A Study Evaluating the Use of Potential Predictors of Readmission in Hospitalized Medicine Patients

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University of Illinois

Status

Withdrawn

Conditions

The Focus is to Test a Survey Predicting Readmissions
Inpatient Internal Medicine Patients

Treatments

Behavioral: Pharmacist services

Study type

Interventional

Funder types

Other

Identifiers

NCT03791541
2016-0748

Details and patient eligibility

About

The primary objective of this study is the development and implementation of a survey administered to hospitalized patients on Internal Medicine that can be used in conjunction with previously validated predictive indices to identify patients at risk for readmission. The survey consists of previously validated as well as investigator developed survey instruments that will assess the following: health literacy, numeracy, medication adherence, self-efficacy, and tolerance. The predictive indices are the LACE, Charlson Comorbidity Index (included in LACE), and the Comorbidity Polypharmacy Score (CPS) which have been previously validated for risk of readmissions. The survey consists of both closed and open ended questions. A part of the survey will be administered by the study personnel while the rest is a questionnaire-based survey that will be completed by the subjects. Study personnel will be with the subjects in an open dialogue while subjects are completing the survey to answer any questions and identify questions that may be confusing or bias subjects. Approximately 30 days after hospital discharge, patients will be contacted via telephone to ask how many admissions and/or Emergency Department (ED) visits they have had since discharge. A correlation analysis will be done of the different aspects of the survey to determine whether there are redundancies. A regression analysis will be done to determine the predictive ability of the survey combined with predictive indices for readmission.

Full description

Many patients are readmitted to the hospital shortly after discharge. Twenty percent of Medicare beneficiaries discharged were re-hospitalized within 30 days at a cost to Medicare estimated at $17.4 billion. This problem does not only affect the elderly. Medicaid enrollees aged 21-64 had 10.7% 30-day readmission rate. Identifying which patients are at highest risk is important for allocating resources to those high risk individuals. Several studies have attempted to retrospectively identify medical conditions, medications, labs, and vitals associated with increased risk of readmission with different levels of success. Examples of these include the Charlson Comorbidity Index, LACE, and the Comorbidity Polypharmacy Score. Although not always developed for use in predicting readmissions, they have been subsequently associated with this. While these indices examine objective data, it is thought that health beliefs, abilities, and behaviors can also affect the risk of readmissions. Health literacy in particular has been shown to be associated with 30 day readmissions after an acute myocardial infarction and in general medical patients. Low numeracy has been associated with increased risk of 30 day readmission in patients with acute heart failure. Inpatient questionnaires are able to identify patients who are more likely than others to be readmitted. Additionally, objective qualities such as insurance status, comorbidities, and admissions within the past year are predictors of readmission. Due to the unique patient populations at different health systems, an institution-specific approach is necessary to analyze the specific factors contributing to readmission. Therefore, a survey will be used to gauge the most predictive factors of readmissions and ED visits, including objective and subjective sections. After further research and modification, the survey will potentially serve as a tool for clinicians to select the best approach to post-discharge care and follow-up. This pilot will attempt to test a survey for predicting readmission through measurements of health literacy, numeracy, medication adherence, self-efficacy, and tolerance, and in conjunction with co-morbidity indices.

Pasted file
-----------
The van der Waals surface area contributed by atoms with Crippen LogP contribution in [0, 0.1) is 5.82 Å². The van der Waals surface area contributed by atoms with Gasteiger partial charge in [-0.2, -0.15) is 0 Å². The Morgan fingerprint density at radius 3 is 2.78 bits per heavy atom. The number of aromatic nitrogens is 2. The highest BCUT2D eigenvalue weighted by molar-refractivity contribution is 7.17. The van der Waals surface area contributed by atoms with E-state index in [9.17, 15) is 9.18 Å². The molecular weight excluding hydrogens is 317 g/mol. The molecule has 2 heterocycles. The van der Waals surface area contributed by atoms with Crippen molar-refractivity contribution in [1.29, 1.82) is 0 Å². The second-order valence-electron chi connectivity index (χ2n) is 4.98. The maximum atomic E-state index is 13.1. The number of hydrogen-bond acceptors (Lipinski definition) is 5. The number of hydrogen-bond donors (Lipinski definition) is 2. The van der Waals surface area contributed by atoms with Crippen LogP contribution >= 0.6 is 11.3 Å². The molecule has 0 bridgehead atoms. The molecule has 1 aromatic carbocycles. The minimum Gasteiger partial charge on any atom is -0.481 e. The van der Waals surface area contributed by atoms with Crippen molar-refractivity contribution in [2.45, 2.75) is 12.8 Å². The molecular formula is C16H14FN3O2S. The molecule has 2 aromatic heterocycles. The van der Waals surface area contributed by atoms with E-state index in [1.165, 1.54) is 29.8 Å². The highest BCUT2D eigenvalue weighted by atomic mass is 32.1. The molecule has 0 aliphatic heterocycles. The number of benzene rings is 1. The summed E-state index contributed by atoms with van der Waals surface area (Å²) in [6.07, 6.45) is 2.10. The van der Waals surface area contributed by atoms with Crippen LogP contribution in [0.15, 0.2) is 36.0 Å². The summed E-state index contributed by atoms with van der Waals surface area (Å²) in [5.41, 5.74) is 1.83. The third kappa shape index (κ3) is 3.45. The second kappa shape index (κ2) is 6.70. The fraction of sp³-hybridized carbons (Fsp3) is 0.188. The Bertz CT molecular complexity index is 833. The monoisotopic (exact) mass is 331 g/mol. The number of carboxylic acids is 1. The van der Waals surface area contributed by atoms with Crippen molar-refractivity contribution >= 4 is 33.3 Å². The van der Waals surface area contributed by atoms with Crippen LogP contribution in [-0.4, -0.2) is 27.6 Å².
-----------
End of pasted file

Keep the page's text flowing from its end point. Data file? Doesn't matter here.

Sex

All

Ages

18+ years old

Volunteers

No Healthy Volunteers

Inclusion criteria

  • Inpatient on Internal Medicine service at UIH (University at Illinois Health Hospital)
  • Adults > 18 years of age, fluency in English

Exclusion criteria

  • Prisoners
  • Active illicit substance abuse per admitting History & Physical note in EMR (Electronic Medical Record)
  • Admitted for alcohol withdrawal or abuse
  • Nursing home resident likely to be discharged back to a nursing home
  • Unable to provide informed consent
  • Unable to complete survey (e.g., dementia)
  • Unable to communicate verbally (aphasia)

Trial design

Primary purpose

Prevention

Allocation

Randomized

Interventional model

Parallel Assignment

Masking

Single Blind

0 participants in 2 patient groups

No Intervention
No Intervention group
Description:
Only surveys will be done and re admissions tracked. No additional interventions based on survey results will be done.
Intervention
Experimental group
Description:
Pharmacist Services Surveys plus increased outpatient pharmacist/pharmacy student services including but not limited to pre and post clinic visit phone calls, prescription counseling, and helping with adherence and compliance with medications. Increased services will be given based on survey results.
Treatment:
Behavioral: Pharmacist services

Trial contacts and locations

0

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Data sourced from clinicaltrials.gov

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